The world has lost Randy Pausch. Temporarily. The Carnegie Mellon prof who gained acclaim and then wrote a best-selling book about dying of cancer has passed away in the last few hours. He was 47. His story is particularly touching to me because he was diagnosed with pancreatic cancer at precisely the time that my wife was initially diagnosed with the same illness. Our initial scans showed a mass on her pancreas and a number of spots that looked liked metastasized tumors on her liver. We spent several weeks contemplating the possibility that Beth would be gone within 3 months to a year, just like Randy’s family. Thankfully for us, when we went to the Mayo clinic a more focused scan revealed that the local doctors had seen false positives. But the confrontation with death left us with a deeper sympathy and deeper sense of purpose for living well and loving much. Randy’s response is bittersweet to say the least. While we admire his refusal to whine or complain, we cannot help but ask why death happens, and what the purpose of human life might be, if there is one at all. For myself, times like this make me embarrassed to have to identify with the Christian community… because the dark side of orthodoxy is that it believes, and sometimes even says out loud, that people like Randy are “lost”… a euphemism for an eternal destiny of hopeless, conscious torment “in the hands of an angry God.” Randy brings a tear to most of our eyes when he chooses to be satisfied with the amount of life he has enjoyed. He is thankful for his parents, thankful for his job, thankful for his family and the many dreams he has been able to achieve. But as a participant in the Christian community I’m embarrassed to say that the ugliness of Calvinist or even Arminian theology casts the darkest of shadows on every life, no matter how well lived, which does not end with the unqualified acceptance of their Molechian concept of deity. I know my Christian brothers who believe in hell would be offended by my comparison of their faith to the “God of drums” — the awful pounding of sacred drums to drown out the screams of children thrown, alive, into the red-hot arms of a flaming deity. And yet that is the unvarnished truth when you really face Christian doctrine head-on without flinching. Am I right? Challenge me if you think not. I am crying right now, in grief for Randy’s wife, his kids, his many friends and colleagues, his students. What a great man he was. But I am also deeply happy, because the Bible is so crystal clear, so brightly unambiguous, that orthodoxy is dead wrong and doomed to full disclosure and embarrassment; and that Randy has not delivered his last lecture. Randy will be back … with songs, with joy, with the same humility and fun-loving spirit that he carried into the grave. If I read Isaiah correctly, the karma of Randy is far closer to the truth than what Isaiah called the “refuge of lies”. I’m well aware of the proof texts that folks use, and I have spent years in sweet fellowship with good Christian brothers and sisters who are persuaded that these lies (which originated in the Garden of Eden) are true. But the hail that is now decimating the Christian church and making this the post-Christian era is forcing Bible-believing Christians to re-examine the Bible and see what it really says. And to admit that if God is indeed love, there is no way he’s got a guy like Randy Pausch on the wrong side of eternity. No way.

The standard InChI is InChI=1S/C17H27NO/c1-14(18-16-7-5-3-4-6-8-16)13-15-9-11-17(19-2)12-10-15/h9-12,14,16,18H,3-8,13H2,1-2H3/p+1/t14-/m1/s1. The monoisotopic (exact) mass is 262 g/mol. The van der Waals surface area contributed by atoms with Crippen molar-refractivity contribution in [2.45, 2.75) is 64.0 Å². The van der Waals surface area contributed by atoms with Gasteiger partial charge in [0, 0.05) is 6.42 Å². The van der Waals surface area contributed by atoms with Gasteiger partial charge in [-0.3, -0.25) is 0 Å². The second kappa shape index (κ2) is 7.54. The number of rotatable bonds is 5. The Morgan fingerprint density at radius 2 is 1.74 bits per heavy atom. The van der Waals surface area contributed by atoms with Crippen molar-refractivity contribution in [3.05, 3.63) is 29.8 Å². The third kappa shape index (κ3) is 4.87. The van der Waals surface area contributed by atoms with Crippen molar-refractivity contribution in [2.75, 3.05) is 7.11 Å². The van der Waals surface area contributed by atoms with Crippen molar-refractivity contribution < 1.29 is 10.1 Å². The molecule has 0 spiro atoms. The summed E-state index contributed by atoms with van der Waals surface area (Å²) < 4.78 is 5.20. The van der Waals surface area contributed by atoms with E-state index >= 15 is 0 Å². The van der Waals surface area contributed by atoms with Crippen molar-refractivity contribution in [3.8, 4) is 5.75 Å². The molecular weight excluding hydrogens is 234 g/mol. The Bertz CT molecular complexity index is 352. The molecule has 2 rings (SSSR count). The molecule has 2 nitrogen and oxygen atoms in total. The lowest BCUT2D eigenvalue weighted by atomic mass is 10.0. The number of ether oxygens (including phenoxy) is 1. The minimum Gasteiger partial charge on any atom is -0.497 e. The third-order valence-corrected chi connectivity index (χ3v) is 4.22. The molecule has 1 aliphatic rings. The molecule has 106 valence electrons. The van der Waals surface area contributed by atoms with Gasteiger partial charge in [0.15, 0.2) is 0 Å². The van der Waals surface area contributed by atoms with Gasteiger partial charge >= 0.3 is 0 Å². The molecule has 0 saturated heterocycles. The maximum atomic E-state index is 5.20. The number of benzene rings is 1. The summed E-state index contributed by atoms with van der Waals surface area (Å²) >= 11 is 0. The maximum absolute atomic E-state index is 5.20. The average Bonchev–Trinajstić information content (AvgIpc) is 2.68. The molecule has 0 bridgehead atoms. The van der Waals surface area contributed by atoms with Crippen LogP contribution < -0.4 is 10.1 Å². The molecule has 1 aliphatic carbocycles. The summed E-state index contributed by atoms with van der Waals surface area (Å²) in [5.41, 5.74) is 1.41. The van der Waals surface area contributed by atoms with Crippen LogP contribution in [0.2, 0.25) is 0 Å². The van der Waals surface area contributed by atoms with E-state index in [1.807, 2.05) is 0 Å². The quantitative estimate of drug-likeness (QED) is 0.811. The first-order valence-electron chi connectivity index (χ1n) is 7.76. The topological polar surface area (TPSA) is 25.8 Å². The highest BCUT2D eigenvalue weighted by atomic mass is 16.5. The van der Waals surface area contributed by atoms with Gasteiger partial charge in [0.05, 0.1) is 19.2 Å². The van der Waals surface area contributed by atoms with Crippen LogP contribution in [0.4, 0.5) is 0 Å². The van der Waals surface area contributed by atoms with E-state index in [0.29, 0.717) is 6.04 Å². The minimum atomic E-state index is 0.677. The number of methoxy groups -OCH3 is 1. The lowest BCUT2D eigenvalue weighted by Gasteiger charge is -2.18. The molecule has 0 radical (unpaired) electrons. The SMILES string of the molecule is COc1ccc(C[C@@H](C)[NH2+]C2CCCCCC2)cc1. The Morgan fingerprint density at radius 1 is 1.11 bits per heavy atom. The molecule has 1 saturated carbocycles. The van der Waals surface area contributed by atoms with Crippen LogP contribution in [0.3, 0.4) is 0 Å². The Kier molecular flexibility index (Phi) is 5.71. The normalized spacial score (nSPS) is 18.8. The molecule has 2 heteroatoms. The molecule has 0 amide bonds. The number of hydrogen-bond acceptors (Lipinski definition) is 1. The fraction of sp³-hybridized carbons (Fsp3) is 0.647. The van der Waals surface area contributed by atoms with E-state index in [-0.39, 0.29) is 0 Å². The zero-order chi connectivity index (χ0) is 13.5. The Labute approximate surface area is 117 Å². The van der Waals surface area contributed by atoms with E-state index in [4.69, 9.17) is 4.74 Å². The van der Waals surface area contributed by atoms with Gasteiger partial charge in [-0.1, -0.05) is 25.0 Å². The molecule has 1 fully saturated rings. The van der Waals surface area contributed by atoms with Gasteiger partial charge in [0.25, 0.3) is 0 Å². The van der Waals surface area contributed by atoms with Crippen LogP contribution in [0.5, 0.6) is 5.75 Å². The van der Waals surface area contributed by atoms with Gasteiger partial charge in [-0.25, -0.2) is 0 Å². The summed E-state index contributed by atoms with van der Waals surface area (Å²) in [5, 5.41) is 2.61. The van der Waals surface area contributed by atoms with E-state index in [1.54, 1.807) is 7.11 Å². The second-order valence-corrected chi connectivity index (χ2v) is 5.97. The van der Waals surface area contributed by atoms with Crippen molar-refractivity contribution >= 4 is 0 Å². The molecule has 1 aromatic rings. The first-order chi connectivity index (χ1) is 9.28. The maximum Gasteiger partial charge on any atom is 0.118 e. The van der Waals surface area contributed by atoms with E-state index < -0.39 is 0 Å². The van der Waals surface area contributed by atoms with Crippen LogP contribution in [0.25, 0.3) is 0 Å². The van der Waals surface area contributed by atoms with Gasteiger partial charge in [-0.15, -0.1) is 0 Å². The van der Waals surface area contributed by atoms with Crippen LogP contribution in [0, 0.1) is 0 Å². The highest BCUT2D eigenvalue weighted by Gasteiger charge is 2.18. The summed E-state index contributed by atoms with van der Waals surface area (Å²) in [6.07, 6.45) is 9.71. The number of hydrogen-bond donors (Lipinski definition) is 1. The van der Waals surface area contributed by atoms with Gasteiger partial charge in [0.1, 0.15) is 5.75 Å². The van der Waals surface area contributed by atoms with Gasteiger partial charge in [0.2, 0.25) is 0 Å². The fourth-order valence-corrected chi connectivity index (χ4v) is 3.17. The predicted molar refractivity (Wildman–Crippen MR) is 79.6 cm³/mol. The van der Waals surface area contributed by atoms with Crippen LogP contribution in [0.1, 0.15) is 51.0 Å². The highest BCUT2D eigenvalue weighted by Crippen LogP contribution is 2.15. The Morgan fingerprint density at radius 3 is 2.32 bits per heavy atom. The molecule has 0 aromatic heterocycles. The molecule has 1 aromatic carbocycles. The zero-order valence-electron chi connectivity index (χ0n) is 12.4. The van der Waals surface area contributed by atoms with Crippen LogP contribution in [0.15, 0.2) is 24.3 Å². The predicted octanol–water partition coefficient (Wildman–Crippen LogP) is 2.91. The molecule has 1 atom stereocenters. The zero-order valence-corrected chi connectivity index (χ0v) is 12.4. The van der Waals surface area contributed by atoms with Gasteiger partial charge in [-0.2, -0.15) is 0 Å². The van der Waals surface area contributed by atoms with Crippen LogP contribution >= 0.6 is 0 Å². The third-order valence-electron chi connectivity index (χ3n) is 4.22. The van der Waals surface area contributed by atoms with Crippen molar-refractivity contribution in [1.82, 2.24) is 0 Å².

I just finished a couple of major deadlines in my secular work and I celebrated by watching a movie in my hotel room. I’ve seen Million Dollar Baby before, but this movie is told so cinematically, so emotionally, that even when I know the plot ahead of time I find myself going through the same gut-wrenching, agonizing struggles that Frankie (a boxing trainer, Clint Eastwood) and Maggie (his boxer, Hillary Swank) have to face.
The tears and sadness I feel when watching that excruciating story morphs for me into a warm and settled expectation at the end (after my cry). Not because that story ends well. (For those who still haven’t seen this 4-Oscar-winning best picture, I won’t share any details of the plot.) Yes, it’s a work of fiction that feels as sad and overwhelming as any of the myriad tragic stories we hear about every day. Yes, on the face of it I could agree with Andrew Sarris of the New York Observer who wrote that ‘no movie in my memory has depressed me more than Million Dollar Baby.’“